1) They conserve water by taking up carbon dioxide primarily at night, the reverse of most plants.11 Most plants take in their carbon dioxide during the day because it makes sense to take up the raw materials at the time you're going to be using them, but some or all species of a lot of houseplants, including the genera Cryptanthus, Crassula (jade plants, among others), Ananas (pineapple), Euphorbia, Hoya, Zamioculcas, Agave, Aloe, Gasteria, Sansevieria, and Yucca, take up carbon dioxide at night, combine it with a compound in the cells called pyruvate, which a couple of steps later turns it into the four-carbon acid, malic acid.12 The malic acid hangs around until morning, when the plant splits it back into carbon dioxide (which is then used in photosynthesis like any other plant would do) and pyruvate. (Oh come on, this isn't that bad; you can follow this.) The pyruvate is then free to store another round of carbon dioxide the next night. This process is called Crassulacean Acid Metabolism, in a rare moment of scientific lucidity, because it was first discovered in the Crassulaceae, it involves acids, and it's a type of metabolism. Usually it's abbreviated CAM.
But, you may be saying, why, Mr. S? Why would a plant bother to do this? It's not like there's no carbon dioxide to pick out of the air during the day, is there?
Well no. But -- do you notice anything special about the plants that do this? Anything, in particular, about the leaves of plants that do this?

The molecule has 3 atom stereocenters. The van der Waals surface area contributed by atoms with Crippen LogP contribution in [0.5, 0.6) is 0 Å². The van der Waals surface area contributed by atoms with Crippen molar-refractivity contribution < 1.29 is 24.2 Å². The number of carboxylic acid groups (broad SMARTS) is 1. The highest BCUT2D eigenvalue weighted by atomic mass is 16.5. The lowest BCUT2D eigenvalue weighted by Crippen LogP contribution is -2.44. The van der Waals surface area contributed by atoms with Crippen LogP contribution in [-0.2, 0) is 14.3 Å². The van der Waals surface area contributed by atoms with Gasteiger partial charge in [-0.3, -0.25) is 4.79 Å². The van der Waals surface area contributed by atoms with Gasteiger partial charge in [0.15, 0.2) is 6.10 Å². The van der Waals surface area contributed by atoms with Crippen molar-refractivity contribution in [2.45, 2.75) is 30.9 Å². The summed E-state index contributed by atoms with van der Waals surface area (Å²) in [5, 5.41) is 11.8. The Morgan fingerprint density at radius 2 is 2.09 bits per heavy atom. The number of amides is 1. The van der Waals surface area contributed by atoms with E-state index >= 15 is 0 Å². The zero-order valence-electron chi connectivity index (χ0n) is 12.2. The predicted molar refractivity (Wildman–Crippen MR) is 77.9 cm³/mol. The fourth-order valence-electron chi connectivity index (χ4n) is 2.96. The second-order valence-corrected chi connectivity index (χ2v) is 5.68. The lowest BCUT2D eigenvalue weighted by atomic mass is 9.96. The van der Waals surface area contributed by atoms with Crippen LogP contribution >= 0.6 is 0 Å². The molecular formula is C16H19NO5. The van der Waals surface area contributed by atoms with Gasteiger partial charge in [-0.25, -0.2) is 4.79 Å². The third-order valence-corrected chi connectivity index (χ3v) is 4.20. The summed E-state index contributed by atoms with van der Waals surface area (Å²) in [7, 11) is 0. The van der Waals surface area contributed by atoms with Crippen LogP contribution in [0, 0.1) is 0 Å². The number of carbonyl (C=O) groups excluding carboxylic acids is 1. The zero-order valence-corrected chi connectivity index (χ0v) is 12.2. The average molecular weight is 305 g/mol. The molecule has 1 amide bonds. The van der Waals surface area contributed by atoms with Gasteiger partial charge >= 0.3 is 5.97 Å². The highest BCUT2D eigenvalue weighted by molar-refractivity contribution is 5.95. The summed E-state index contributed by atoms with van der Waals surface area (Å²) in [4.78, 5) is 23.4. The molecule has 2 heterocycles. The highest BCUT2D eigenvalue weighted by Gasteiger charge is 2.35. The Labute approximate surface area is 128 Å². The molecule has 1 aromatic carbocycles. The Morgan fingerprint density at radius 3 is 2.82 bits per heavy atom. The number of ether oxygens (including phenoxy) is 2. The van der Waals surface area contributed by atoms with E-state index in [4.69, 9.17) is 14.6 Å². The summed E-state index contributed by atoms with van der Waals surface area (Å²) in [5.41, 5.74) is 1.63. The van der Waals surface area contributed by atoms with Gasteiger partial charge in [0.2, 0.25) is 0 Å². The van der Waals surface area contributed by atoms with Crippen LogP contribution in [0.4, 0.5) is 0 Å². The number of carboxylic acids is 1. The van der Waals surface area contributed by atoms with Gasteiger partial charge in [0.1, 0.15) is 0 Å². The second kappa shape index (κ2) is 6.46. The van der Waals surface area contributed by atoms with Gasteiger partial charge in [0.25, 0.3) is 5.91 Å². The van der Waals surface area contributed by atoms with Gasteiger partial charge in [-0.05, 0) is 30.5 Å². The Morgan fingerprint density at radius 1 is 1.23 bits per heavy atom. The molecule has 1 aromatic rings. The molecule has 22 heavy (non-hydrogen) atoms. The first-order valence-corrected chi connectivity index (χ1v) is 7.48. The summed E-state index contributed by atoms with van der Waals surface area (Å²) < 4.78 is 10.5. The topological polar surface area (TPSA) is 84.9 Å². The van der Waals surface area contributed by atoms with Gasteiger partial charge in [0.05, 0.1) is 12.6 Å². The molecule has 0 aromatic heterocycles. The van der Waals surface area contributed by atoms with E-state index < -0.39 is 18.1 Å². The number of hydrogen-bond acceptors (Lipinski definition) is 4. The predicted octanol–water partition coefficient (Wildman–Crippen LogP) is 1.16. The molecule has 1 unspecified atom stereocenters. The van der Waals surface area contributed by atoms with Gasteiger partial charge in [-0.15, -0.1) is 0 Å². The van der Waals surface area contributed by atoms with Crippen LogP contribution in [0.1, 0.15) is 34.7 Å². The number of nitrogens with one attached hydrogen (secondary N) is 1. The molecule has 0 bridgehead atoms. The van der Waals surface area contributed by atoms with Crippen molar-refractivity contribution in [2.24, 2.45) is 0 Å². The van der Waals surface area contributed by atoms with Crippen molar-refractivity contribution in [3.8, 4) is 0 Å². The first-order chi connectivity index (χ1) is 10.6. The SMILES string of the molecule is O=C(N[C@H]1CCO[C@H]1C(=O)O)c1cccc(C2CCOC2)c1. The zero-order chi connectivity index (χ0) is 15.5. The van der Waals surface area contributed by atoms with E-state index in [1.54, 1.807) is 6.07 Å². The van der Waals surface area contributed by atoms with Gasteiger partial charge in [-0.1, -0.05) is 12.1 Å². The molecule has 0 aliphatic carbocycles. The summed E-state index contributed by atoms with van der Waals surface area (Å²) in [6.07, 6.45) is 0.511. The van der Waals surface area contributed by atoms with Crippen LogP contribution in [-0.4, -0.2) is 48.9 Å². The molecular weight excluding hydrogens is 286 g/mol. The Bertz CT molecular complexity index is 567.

CAM is yet another adaptation for plants that live in hot or dry (or both) environments, to minimize water loss. Most of the plants in the above list have thickened leaves, small leaves, or no leaves, most of them have a waxy coating to reduce the amount of water they lose to evaporation, and they use CAM to keep from losing water through their pores when they're trying to collect carbon dioxide. Instead, they take up carbon dioxide at night, when it's cooler and the relative humidity is higher. If it's very dry, they might still lose water that way, but when water is hard to get, anything you can do to conserve it and use it more efficiently is a good thing.
Cool though all this is (Oh my god! You learned a tiny amount of biochemistry! Pyruvate! Wheeeee!), I'm left a little puzzled. It's fine if water conservation through CAM is part of the Cryptanthus experience, but -- what for? They don't have especially thick leaves (at least not as compared to a Hoya or a Crassula: I suppose they do have thicker leaves than most bromeliads), and if you listen to people, they apparently demand humid air and moist soil. So what's the point of requiring lots of moisture around and resorting to CAM to conserve water? Why conserve it if it has to be all around you anyway? Why demand large quantities of something around you if you don't even use it all that fast?
Very well then.
2) The other item of interest is about chromosomes. While people have created a lot of hybrid Cryptanthus varieties, the genus as a whole is also, like some other plants (notably Syngonium podophyllum and Hedera helix), prone to throw out new sports all on its own, every once in a while, and there's an interesting possible reason for this, assuming that the above link, and Wikipedia, are trustworthy, which . . . well, I know. But I'm going to tell you anyway.